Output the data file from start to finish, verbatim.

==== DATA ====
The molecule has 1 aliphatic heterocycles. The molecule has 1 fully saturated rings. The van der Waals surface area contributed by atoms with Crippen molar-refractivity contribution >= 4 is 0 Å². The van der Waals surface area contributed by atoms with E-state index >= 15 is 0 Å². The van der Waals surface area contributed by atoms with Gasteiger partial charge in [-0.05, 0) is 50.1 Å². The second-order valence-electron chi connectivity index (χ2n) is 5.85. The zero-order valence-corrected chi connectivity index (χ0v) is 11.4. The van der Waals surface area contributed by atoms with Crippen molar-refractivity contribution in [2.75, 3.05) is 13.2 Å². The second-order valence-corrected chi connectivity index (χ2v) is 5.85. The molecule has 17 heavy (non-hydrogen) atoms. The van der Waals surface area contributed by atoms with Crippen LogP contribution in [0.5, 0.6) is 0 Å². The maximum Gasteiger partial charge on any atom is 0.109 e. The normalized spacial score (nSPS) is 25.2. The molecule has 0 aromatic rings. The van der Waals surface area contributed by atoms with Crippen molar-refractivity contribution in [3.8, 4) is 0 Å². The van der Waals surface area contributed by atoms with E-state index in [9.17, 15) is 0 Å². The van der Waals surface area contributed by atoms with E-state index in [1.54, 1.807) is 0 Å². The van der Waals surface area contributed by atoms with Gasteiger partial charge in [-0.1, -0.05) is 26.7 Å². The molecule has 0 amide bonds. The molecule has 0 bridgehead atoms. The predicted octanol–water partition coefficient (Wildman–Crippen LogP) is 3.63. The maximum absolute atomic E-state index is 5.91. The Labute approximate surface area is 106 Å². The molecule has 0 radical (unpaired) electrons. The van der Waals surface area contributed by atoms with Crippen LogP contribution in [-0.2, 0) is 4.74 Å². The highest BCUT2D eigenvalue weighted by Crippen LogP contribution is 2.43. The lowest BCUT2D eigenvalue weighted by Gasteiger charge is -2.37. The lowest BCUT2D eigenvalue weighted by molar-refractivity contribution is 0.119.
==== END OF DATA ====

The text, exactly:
The molecule has 1 aliphatic heterocycles. The molecule has 1 fully saturated rings. The van der Waals surface area contributed by atoms with Crippen molar-refractivity contribution >= 4 is 0 Å². The van der Waals surface area contributed by atoms with E-state index >= 15 is 0 Å². The van der Waals surface area contributed by atoms with Gasteiger partial charge in [-0.05, 0) is 50.1 Å². The second-order valence-electron chi connectivity index (χ2n) is 5.85. The zero-order valence-corrected chi connectivity index (χ0v) is 11.4. The van der Waals surface area contributed by atoms with Crippen molar-refractivity contribution in [2.75, 3.05) is 13.2 Å². The second-order valence-corrected chi connectivity index (χ2v) is 5.85. The molecule has 17 heavy (non-hydrogen) atoms. The van der Waals surface area contributed by atoms with Crippen LogP contribution in [0.5, 0.6) is 0 Å². The maximum Gasteiger partial charge on any atom is 0.109 e. The normalized spacial score (nSPS) is 25.2. The molecule has 0 aromatic rings. The van der Waals surface area contributed by atoms with Crippen molar-refractivity contribution in [3.8, 4) is 0 Å². The van der Waals surface area contributed by atoms with E-state index in [9.17, 15) is 0 Å². The van der Waals surface area contributed by atoms with E-state index in [1.54, 1.807) is 0 Å². The van der Waals surface area contributed by atoms with Gasteiger partial charge in [-0.1, -0.05) is 26.7 Å². The molecule has 0 amide bonds. The molecule has 0 bridgehead atoms. The predicted octanol–water partition coefficient (Wildman–Crippen LogP) is 3.63. The maximum absolute atomic E-state index is 5.91. The Labute approximate surface area is 106 Å². The molecule has 0 radical (unpaired) electrons. The van der Waals surface area contributed by atoms with Crippen LogP contribution in [-0.2, 0) is 4.74 Å². The highest BCUT2D eigenvalue weighted by Crippen LogP contribution is 2.43. The lowest BCUT2D eigenvalue weighted by Gasteiger charge is -2.37. The lowest BCUT2D eigenvalue weighted by molar-refractivity contribution is 0.119.